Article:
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Johnnie Jones Sr.
*Johnnie Jones, Sr., was born on this date in 1919. He was a Black soldier, lawyer, and Louisiana state legislator.
Johnnie A. Jones was born in West Feliciana Parish near Woodville, Mississippi, in Laurel Hill, Louisiana. One of eight children, he was the son of lease sharecropping farmers Henry E. Jones and Sarah Ann Coats and the paternal great-grandson of Emily Bowers, a formerly enslaved mulatto passing as white. He attended elementary school up to the sixth grade in the West Feliciana Parish school board system. Jones's parents were considered one of the most successful Black farmers. Jones attended high school at the Southern University Demonstration School (now known as Southern Lab).
After graduating from Southern University, Jones was drafted into the U.S. Army in 1943. He was assigned to the 494th Port Battalion, an all-Black unit attached to the 6th Engineer Special Brigade. They took part in Operation Overlord, leading to the invasion of Normandy, France (D-Day) at Omaha Beach. Jones served as a Warrant officer (United States) responsible for leading a unit unloading equipment and supplies. He was the first Black Warrant officer (United States) (Junior Grade) in the U.S. Army. Jones and the 494th Port Battalion landed in the third wave of the Normandy invasion on D-Day, June 7, 1944.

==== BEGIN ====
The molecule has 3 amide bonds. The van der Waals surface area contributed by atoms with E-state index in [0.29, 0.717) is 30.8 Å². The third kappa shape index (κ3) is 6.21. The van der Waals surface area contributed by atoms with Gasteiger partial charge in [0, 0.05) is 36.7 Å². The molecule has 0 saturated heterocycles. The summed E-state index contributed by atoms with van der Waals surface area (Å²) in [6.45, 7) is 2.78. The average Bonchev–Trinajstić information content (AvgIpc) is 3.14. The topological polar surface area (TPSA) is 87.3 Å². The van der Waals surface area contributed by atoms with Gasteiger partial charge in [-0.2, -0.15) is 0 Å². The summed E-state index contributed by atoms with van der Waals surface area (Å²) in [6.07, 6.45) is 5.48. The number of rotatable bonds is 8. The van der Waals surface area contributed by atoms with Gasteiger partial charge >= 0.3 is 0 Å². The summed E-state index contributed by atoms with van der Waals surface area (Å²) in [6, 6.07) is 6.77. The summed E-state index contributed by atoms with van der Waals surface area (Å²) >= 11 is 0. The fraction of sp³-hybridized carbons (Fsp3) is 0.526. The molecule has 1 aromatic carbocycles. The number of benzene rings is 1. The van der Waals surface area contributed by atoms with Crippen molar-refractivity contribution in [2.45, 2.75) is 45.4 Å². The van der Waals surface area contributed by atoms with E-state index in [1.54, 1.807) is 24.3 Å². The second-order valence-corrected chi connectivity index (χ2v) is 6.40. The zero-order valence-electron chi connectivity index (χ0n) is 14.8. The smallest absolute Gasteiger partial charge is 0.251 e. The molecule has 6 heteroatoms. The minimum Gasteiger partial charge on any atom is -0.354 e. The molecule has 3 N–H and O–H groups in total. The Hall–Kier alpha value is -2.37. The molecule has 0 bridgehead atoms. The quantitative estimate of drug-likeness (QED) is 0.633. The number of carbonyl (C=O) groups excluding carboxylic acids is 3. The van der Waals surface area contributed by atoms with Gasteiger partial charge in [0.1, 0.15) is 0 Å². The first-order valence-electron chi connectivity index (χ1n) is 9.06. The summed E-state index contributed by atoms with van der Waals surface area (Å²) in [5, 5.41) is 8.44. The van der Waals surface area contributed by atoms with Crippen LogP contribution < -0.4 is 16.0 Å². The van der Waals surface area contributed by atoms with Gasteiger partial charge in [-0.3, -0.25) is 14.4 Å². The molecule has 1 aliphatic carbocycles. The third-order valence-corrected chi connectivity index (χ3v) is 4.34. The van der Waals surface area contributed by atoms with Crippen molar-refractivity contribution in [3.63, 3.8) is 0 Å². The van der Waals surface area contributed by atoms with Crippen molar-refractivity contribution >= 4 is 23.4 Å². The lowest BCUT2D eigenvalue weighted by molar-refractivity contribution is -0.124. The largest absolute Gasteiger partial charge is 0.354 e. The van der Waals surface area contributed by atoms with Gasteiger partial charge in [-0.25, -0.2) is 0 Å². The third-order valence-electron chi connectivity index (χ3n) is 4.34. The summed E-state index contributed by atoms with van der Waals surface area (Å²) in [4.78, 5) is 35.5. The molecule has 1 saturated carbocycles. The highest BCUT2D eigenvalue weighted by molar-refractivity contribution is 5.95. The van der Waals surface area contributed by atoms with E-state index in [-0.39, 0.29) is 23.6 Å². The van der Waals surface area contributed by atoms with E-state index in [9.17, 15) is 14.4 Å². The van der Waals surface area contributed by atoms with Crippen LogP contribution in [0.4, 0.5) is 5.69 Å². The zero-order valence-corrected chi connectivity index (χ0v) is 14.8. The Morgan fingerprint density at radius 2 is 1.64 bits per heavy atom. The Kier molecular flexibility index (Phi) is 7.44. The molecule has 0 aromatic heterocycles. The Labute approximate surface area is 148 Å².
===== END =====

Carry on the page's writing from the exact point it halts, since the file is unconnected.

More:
Jones was injured on Omaha Beach, sustaining a back injury from his ship hitting a mine and receiving shrapnel wounds to the neck from German air attacks and sniper rounds. Around 2,000 Black troops took part in the Normandy invasion in several different roles. During World War II, he continued to serve in the Northern France campaign on the Western Front at the Battle of the Bulge.
After military service, he became a civil rights attorney associated with the 1953 Baton Rouge bus boycott, the first large-scale bus boycott challenging segregation in the 1950s in Baton Rouge, Louisiana. The Baton Rouge Boycott was a precursor to the 1955 Montgomery bus boycott in Montgomery, Alabama. Jones served as a Louisiana House of Representatives member from 1972 to 1976.
On June 26, 2021, the U.S. Army awarded Jones a Purple Heart, 77 years after Shrapnel injured Jones. The ceremony, held at the Old State Capitol in Baton Rouge, was attended by various dignitaries, including retired Lt. General Russel L. Honoré, Joey Strickland, secretary of the Louisiana Department of Veterans Affairs, and U.S. Senator Bill Cassidy. They pinned the medal onto Jones' jacket. General James McConville, the Chief of Staff of the U.S. Army, commended Jones, noting, "We owe you [Mr. Jones] a debt of gratitude for your sacrifices during World War II and for being a role model for African Americans aspiring to serve."
Johnnie A. Jones, Sr., died on April 23, 2022.